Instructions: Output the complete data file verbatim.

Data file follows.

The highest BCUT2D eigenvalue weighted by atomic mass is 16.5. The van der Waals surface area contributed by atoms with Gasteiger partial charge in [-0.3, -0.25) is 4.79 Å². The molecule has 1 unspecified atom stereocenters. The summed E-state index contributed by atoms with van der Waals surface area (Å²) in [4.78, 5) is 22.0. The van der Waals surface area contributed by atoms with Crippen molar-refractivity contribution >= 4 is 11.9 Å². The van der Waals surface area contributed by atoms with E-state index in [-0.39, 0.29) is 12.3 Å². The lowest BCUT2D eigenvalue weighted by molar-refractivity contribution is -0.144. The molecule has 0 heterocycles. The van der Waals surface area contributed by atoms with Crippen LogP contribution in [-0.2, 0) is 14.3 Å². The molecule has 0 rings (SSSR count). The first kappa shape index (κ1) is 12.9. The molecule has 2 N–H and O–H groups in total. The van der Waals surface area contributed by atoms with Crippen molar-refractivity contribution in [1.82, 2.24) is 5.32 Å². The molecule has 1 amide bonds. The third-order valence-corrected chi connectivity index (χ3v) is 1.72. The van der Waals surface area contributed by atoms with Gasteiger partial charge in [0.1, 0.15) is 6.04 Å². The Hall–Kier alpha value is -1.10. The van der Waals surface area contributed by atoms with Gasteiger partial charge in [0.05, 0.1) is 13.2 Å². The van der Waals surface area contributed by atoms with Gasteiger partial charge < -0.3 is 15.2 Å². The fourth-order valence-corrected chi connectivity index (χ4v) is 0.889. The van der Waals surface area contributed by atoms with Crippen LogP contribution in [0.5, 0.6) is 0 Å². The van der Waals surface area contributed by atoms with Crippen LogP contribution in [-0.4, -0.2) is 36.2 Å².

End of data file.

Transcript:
The highest BCUT2D eigenvalue weighted by atomic mass is 16.5. The van der Waals surface area contributed by atoms with Gasteiger partial charge in [-0.3, -0.25) is 4.79 Å². The molecule has 1 unspecified atom stereocenters. The summed E-state index contributed by atoms with van der Waals surface area (Å²) in [4.78, 5) is 22.0. The van der Waals surface area contributed by atoms with Crippen molar-refractivity contribution >= 4 is 11.9 Å². The van der Waals surface area contributed by atoms with E-state index in [-0.39, 0.29) is 12.3 Å². The lowest BCUT2D eigenvalue weighted by molar-refractivity contribution is -0.144. The molecule has 0 heterocycles. The van der Waals surface area contributed by atoms with Crippen LogP contribution in [-0.2, 0) is 14.3 Å². The molecule has 0 rings (SSSR count). The first kappa shape index (κ1) is 12.9. The molecule has 2 N–H and O–H groups in total. The van der Waals surface area contributed by atoms with Crippen molar-refractivity contribution in [1.82, 2.24) is 5.32 Å². The molecule has 1 amide bonds. The third-order valence-corrected chi connectivity index (χ3v) is 1.72. The van der Waals surface area contributed by atoms with Gasteiger partial charge in [0.1, 0.15) is 6.04 Å². The Hall–Kier alpha value is -1.10. The van der Waals surface area contributed by atoms with Gasteiger partial charge in [0.05, 0.1) is 13.2 Å². The van der Waals surface area contributed by atoms with Gasteiger partial charge < -0.3 is 15.2 Å². The fourth-order valence-corrected chi connectivity index (χ4v) is 0.889. The van der Waals surface area contributed by atoms with Crippen LogP contribution in [0.5, 0.6) is 0 Å². The van der Waals surface area contributed by atoms with Crippen LogP contribution in [-0.4, -0.2) is 36.2 Å².